Dr Alejandro Riaño, from City's Department of Economics, unpicks the Labour Party’s plan to award more public contracts to British companies
The Labour Party has unveiled “make, sell and buy more in Britain” as its post-Brexit vision for the UK. As set out by shadow chancellor Rachel Reeves, one of the key proposals is to use public procurement more strategically to award a greater number of public contracts to British companies. As she put it, we should be “rethinking how we support our businesses”. Unfortunately, it’s not going to work.
The UK spent £290 billion on public procurement in 2020. At about 14% of GDP, this is only likely to keep growing as a result of the government’s response to the COVID-19 pandemic. So why not do as Labour says and ensure that more of it goes to British firms?
First, this is not a new idea. Tilting the playing field in the process by which governments purchase goods and services from the private sector to discriminate against foreign goods, companies, workers and investors is known as a “behind-the-border barrier” – or more plainly “murky protectionism”.
The US has for example introduced numerous “buy American” laws over the years, going back as far as 1933. Notably Barack Obama’s American Recovery and Reinvestment Act of 2009 required steel and iron purchasing to be from US producers. This was a watered-down version of what was originally a wider initiative, which was scaled back because American companies feared retaliation from other countries.
Even without retaliation, taxpayers are likely to end up footing the bill with such a procurement plan, and economic activity shifts towards domestic producers who otherwise would not be competitive enough to win the contract. This inefficiency potentially has knock-on effects for healthier domestic players, say by reducing the number of people looking for jobs or by driving up demand for factory units and therefore increasing rents. In the case of the Obama initiative, one piece of research later suggested it did little to help the American steel industry, anyway.
As for the question of other countries retaliating, it’s akin to the famous prisoner’s dilemma where two bank robbers have been arrested and have to decide whether to testify to their crimes to the police without knowing what the other will do. If both say nothing, they can both only be convicted on a lesser charge with the lightest sentence. If one testifies and the other stays silent, the first can potentially walk free while the second faces a maximum sentence. But if they both testify, they both face a middling sentence.
In the present case, the UK and a given trading partner are both better off if they don’t introduce nationalist procurement rules. However, if the UK does and the second country does not, the second country will be worse off than if they both introduce such rules. In other words, following Labour policy will probably lead to retaliation from other countries.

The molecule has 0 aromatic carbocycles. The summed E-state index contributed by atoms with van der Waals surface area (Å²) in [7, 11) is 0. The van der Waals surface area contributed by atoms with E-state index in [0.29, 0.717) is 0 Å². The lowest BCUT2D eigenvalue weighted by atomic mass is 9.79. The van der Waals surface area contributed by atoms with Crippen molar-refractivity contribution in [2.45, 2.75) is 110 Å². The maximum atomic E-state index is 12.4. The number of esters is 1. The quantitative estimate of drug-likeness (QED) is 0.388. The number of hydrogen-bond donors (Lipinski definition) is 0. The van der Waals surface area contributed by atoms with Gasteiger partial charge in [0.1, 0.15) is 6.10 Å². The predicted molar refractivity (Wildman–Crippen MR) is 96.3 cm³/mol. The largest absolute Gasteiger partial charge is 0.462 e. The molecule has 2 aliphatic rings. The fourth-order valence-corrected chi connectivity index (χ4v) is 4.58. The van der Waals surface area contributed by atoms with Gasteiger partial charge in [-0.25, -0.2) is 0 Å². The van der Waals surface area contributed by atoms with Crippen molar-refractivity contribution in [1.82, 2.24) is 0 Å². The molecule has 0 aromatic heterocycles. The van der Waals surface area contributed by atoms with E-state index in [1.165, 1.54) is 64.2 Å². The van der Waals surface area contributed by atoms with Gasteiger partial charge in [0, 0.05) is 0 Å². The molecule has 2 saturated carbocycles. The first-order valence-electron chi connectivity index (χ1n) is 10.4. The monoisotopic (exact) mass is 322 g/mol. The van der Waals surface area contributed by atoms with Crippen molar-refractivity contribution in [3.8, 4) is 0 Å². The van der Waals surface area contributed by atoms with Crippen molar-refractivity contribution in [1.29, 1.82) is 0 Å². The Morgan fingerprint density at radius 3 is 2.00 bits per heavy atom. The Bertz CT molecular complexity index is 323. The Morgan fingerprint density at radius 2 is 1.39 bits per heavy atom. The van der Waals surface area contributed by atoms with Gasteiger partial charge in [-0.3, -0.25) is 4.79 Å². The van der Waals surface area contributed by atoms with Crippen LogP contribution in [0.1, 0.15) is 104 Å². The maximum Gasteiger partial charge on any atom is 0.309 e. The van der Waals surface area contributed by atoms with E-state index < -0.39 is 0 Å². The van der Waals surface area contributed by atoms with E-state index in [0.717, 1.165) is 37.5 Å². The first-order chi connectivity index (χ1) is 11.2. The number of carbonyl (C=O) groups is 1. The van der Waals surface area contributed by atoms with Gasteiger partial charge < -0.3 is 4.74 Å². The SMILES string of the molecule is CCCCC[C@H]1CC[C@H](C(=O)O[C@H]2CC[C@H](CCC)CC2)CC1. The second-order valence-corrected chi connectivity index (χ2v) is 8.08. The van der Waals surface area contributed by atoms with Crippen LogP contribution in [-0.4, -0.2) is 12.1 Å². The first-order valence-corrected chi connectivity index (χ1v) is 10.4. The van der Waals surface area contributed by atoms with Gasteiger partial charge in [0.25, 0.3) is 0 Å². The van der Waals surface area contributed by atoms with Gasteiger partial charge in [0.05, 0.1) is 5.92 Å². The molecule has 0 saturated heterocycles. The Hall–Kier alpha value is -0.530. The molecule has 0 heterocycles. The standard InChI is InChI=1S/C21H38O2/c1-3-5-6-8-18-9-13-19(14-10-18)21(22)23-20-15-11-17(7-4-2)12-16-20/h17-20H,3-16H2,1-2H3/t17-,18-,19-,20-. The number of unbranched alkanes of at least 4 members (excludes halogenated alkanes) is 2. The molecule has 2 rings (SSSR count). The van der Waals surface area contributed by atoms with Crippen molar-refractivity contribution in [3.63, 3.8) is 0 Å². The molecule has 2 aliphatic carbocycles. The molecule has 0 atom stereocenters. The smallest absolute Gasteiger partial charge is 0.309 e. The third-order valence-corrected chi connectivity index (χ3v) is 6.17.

But the problems do not stop here. The UK is a signatory to the World Trade Organization (WTO)‘s Agreement on Government Procurement, which guarantees that suppliers based in countries that are parties to the agreement are not discriminated against.
And beyond WTO rules, the trend is towards deep free-trade agreements that introduce more detailed rules on procurement. For example, the Brexit agreement between the UK and EU guarantees mutual access to each other’s procurement markets in certain areas, such as hospitality, property and education services. More broadly, the UK has notified 39 free-trade agreements to the WTO since 2020, with more agreements on the way. This may well mean that the scope to award more contracts to British firms will be curtailed.
At the same time, potential gains for British companies are likely to be small because a strong home bias already exists in public procurement. The UK procured only 13% of its total £1.3 billion of spending from international suppliers in 2019-20, compared with 12% the year before.
One of the most celebrated tenets of trade policy is the principle of targeting. Roughly speaking, it states that the most effective policy to correct a market failure is one that acts most directly on it. If the policy’s ultimate objective is to create jobs and improve the dynamism of British businesses, there are more direct ways to achieve this. The apparent corruption in some of the UK’s COVID procurement contracts for PPE (personal protective equipment), for example, would be a good place to start.